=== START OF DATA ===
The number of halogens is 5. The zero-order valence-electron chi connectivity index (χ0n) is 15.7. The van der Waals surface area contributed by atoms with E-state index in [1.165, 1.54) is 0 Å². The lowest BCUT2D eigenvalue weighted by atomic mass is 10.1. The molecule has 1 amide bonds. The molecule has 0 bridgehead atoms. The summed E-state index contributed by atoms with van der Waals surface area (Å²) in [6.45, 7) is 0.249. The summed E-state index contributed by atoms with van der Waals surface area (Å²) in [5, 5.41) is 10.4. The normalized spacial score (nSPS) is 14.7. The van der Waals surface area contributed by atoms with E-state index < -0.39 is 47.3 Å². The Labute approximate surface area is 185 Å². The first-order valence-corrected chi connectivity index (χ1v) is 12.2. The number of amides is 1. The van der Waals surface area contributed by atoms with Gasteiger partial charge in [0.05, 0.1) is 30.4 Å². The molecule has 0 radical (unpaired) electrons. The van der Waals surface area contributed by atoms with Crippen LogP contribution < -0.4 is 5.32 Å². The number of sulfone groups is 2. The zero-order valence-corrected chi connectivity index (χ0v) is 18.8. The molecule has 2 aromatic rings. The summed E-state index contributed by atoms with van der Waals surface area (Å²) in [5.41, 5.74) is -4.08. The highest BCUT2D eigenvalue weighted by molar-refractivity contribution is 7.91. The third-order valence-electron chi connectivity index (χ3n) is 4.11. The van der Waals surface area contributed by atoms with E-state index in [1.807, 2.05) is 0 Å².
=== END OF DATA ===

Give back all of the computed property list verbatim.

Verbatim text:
The number of halogens is 5. The zero-order valence-electron chi connectivity index (χ0n) is 15.7. The van der Waals surface area contributed by atoms with E-state index in [1.165, 1.54) is 0 Å². The lowest BCUT2D eigenvalue weighted by atomic mass is 10.1. The molecule has 1 amide bonds. The molecule has 0 bridgehead atoms. The summed E-state index contributed by atoms with van der Waals surface area (Å²) in [6.45, 7) is 0.249. The summed E-state index contributed by atoms with van der Waals surface area (Å²) in [5, 5.41) is 10.4. The normalized spacial score (nSPS) is 14.7. The van der Waals surface area contributed by atoms with E-state index < -0.39 is 47.3 Å². The Labute approximate surface area is 185 Å². The first-order valence-corrected chi connectivity index (χ1v) is 12.2. The number of amides is 1. The van der Waals surface area contributed by atoms with Gasteiger partial charge in [0.05, 0.1) is 30.4 Å². The molecule has 0 radical (unpaired) electrons. The van der Waals surface area contributed by atoms with Crippen LogP contribution < -0.4 is 5.32 Å². The number of sulfone groups is 2. The zero-order valence-corrected chi connectivity index (χ0v) is 18.8. The molecule has 2 aromatic rings. The summed E-state index contributed by atoms with van der Waals surface area (Å²) in [5.41, 5.74) is -4.08. The highest BCUT2D eigenvalue weighted by molar-refractivity contribution is 7.91. The third-order valence-electron chi connectivity index (χ3n) is 4.11. The van der Waals surface area contributed by atoms with E-state index in [1.807, 2.05) is 0 Å².